Published online by Cambridge University Press: 05 April 2014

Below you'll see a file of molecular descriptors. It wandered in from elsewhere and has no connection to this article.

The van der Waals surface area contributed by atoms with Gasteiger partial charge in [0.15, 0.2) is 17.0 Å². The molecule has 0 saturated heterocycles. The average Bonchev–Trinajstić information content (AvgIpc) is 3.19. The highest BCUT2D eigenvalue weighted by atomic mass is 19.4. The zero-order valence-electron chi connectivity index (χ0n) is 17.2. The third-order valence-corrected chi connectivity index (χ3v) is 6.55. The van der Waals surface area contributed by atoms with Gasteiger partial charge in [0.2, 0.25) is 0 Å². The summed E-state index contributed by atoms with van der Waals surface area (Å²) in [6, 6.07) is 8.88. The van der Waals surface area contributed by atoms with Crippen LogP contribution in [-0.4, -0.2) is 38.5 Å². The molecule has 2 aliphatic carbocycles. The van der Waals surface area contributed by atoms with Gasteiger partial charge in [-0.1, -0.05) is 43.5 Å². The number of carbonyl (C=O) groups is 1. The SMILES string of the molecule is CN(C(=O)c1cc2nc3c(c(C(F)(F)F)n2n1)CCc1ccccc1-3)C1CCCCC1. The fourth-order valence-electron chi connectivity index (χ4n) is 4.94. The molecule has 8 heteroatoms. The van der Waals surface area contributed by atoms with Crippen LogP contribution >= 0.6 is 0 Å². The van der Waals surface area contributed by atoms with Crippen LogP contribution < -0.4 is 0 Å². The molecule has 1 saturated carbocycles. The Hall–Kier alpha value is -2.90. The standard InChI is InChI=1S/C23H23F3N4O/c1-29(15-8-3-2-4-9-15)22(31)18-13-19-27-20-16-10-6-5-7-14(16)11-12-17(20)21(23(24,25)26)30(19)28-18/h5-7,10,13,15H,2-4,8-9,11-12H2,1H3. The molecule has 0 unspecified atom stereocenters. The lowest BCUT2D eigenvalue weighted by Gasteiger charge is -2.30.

Since the early days of independence, much transformation has taken place in the condition of the depressed classes, untouchables, harijans, scheduled castes, backwards, and Dalits. Use whatever euphemism to identify the lower segments of caste in India, the spread of education, opportunities for political participation and the possibility of having a government job ensured that there was a significant transformation in achieving growth in educational attainments, economic benefits, and political power. Opportunities of higher education, important for upward mobility and consequent growth in Indian society, and which, until then were only by chance available only to a handful of people like Baba Saheb Ambedkar, V. R. Shinde and Babu Jagjivan Ram in the pre-independence period, were now available to much larger numbers even though not in as much quantity as one would like, nor as easily (Drèze and Sen 1995, Prasad 2006). As the opportunities for education grew so did the total number of people who managed to make use of these, irrespective of which social group or class they belong to. As the size of government grew so did the total number of people who found employment in government through reservations. The provision of reserved seats in the elected bodies and the logic of democratic politics ensured that there always was a significant formal representation of scheduled caste members in all the elected bodies and the votes of the members of the general body remained worthy of wooing by all political parties, across the entire country (Kothari 1967).